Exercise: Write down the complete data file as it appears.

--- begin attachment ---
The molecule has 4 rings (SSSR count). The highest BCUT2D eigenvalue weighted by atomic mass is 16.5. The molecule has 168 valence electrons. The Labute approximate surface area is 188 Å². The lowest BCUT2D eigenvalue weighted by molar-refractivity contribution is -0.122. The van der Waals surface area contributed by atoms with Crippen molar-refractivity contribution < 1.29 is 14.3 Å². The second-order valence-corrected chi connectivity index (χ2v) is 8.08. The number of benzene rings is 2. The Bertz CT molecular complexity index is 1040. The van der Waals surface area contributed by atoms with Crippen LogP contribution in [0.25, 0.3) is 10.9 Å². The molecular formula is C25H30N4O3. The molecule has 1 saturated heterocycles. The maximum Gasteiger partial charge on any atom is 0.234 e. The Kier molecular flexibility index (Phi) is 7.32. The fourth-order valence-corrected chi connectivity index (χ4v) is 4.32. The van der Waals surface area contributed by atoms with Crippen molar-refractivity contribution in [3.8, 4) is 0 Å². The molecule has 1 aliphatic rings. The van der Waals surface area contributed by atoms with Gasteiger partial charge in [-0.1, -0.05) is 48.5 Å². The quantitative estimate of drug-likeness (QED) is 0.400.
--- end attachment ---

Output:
The molecule has 4 rings (SSSR count). The highest BCUT2D eigenvalue weighted by atomic mass is 16.5. The molecule has 168 valence electrons. The Labute approximate surface area is 188 Å². The lowest BCUT2D eigenvalue weighted by molar-refractivity contribution is -0.122. The van der Waals surface area contributed by atoms with Crippen molar-refractivity contribution < 1.29 is 14.3 Å². The second-order valence-corrected chi connectivity index (χ2v) is 8.08. The number of benzene rings is 2. The Bertz CT molecular complexity index is 1040. The van der Waals surface area contributed by atoms with Crippen LogP contribution in [0.25, 0.3) is 10.9 Å². The molecular formula is C25H30N4O3. The molecule has 1 saturated heterocycles. The maximum Gasteiger partial charge on any atom is 0.234 e. The Kier molecular flexibility index (Phi) is 7.32. The fourth-order valence-corrected chi connectivity index (χ4v) is 4.32. The van der Waals surface area contributed by atoms with Crippen molar-refractivity contribution in [3.8, 4) is 0 Å². The molecule has 1 aliphatic rings. The van der Waals surface area contributed by atoms with Gasteiger partial charge in [-0.1, -0.05) is 48.5 Å². The quantitative estimate of drug-likeness (QED) is 0.400.